Photo by welcomia via iStock
You’ve got your overlanding rig all set up with an improved suspension, killer tires, better lighting, and all the other needed mods to make it the ideal adventure mobile. Now you need to get your solar setup dialed in so you have reliable power on the road.
Sure, your vehicle will supply all the power you need while it’s running, but if you’re like me, you have so many accessories that draw power that you might find yourself in a dead battery situation if you don’t have a good solar system to power your stuff while your vehicle is off.
So, let’s explore five products you need for a smart solar setup for your rig.
Smart Solar Setup: A Battery Management System
A battery management system is an enormously smart investment because they charge and maintain your batteries for you.
Systems like REDARC’s Manager30 work with all sorts of batteries, including AGM, lithium, gel, calcium, lithium iron phosphate, and lead acid. It also has AC, DC, and solar inputs to give you a host of power options.
But for me, the biggest benefit of a battery management system is that your batteries are always fully charged. When I head out on an overlanding adventure, I want the peace of mind knowing that I’ve got all the juice I can get. And with a system like this, I not only get a full charge of my auxiliary batteries from my truck’s alternator, but it also gives me 110-volt AC shore mains charging power too. See this bad boy in action in the video below:
On top of all that, the Manager30 is an MPPT solar regulator and it has a remote battery monitor. It’s also a battery isolator and has a remote battery monitor. So, at the end of the day, you get a six-in-one device that helps you get the most out of your solar system for your overlanding rig.
You’ll Need Good Batteries, Too
Part of my overlanding setup is my Turtleback Expedition Trailer. Originally it came with AGM batteries, but as I outlined in this post, I’m switching those out for lithium batteries from Briter Products.
There are many advantages of going with lithium batteries for your overlanding setup, not the least of which is their depth of discharge and their lifespan.
For example, a typical AGM battery is good for a depth of discharge of about 50 percent. Compare that to a depth of discharge in the range of 80-90 percent for lithium batteries. My Briter Products batteries have a 5,000-cycle lifespan, too, which means it’s going to be a while before I have to replace them.
Of course, lithium batteries are also smaller and lighter, and as we all know, saving space and weight when you’re on an overlanding adventure is a must. So that’s just another bonus!
Now, some folks will point to the higher price of lithium batteries as being a negative. However, when you consider their longer lifespan, lithium batteries probably don’t end up being any more expensive than a long trail of AGM batteries you’d need to pick up to get the same service life. So while lithium batteries are more expensive up front, they are an investment for the long-term so the price really balances out over time.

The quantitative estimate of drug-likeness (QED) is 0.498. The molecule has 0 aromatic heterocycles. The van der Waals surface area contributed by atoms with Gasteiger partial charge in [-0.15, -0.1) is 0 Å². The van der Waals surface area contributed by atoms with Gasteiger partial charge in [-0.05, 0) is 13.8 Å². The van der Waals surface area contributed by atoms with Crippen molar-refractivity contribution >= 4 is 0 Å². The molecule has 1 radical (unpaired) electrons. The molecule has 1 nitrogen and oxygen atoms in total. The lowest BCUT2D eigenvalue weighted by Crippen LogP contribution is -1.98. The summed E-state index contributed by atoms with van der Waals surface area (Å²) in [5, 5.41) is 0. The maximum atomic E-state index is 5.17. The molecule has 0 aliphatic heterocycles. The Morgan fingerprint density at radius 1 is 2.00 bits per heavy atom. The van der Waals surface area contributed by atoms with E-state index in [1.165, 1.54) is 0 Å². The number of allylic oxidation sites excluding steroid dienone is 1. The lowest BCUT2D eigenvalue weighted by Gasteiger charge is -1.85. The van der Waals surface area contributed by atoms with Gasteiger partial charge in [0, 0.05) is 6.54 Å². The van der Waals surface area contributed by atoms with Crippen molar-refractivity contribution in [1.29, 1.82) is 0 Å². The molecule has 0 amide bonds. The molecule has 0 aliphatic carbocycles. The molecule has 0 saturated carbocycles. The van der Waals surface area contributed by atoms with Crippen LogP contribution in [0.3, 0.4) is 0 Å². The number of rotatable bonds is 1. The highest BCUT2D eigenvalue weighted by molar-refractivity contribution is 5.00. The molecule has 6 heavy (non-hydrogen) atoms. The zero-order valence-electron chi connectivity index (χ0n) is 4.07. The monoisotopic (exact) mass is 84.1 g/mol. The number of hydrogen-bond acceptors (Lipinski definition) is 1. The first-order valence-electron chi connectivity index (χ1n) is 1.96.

Smart Solar Setup: Outfit Your Rig With Solar Panels
Photo by EKH-Pictures via iStock
There are three basic types of solar panels: thin-film, polycrystalline, and monocrystalline.
Thin-film solar panels are highly portable and flexible. But in exchange for that portability and flexibility, you get reduced efficiency and performance. Polycrystalline solar panels are another budget-friendly option, but they too have a lower level of performance and efficiency.
At the top of the heap are monocrystalline solar panels. These panels give you the best performance and the highest efficiency. But, as you might have guessed, this type of solar panel is the most expensive.
Whether you have solar panels mounted on your vehicle or trailer or you have deployable panels you sit on the ground, you’ll need to determine which type of solar panel best fits your budget and your needs and wants for performance and efficiency.
Think About Connectors
Many solar setups come with kits that give you all the connectors you need to get going. But these connectors vary from one company to the next, so if you’re thinking you can easily plug-and-play with multiple components from multiple companies, you might be in for a letdown.
In solar power systems, there are four primary types of connections:
- Anderson Power Pole
- Delphi Weather Pack
From a security standpoint, the Delphi and MC4 connectors are the best options. However, SAE connectors are the simplest and most common.
Smart Solar Setup: Have a Backup System in Place
I’ve got a solar power system on my Turtleback Trailer and obviously have the battery power produced by my truck. But when you’re overlanding, it’s important to have a backup system in place just in case. For me, that’s my Cascadia 4×4 Hood Solar Panel.
Now, at just 30 watts, this thing isn’t going to power all my trailer components for days on end. However, it’s an ideal safety net for getting my truck’s batteries some juice if they were to run down. In fact, this panel can juice up the battery enough to turn my truck over in about 30 minutes.
Another benefit of having a hood-mounted solar panel is that it can collect the sun’s rays as I drive. I don’t have to deploy any panels or hook up any wires – it’s doing its job as I travel from one point to the next.
Panels like this are incredibly easy to install as well. It took me just a couple of hours thanks to the detailed installation instructions and the plug-and-play MPPT solar charge controller that I got with the solar panel.
And once it was installed, it looked like it was installed from the factory – it’s a seamless fit that looks awesome and gives me the peace of mind of knowing that I have backup power if I need it.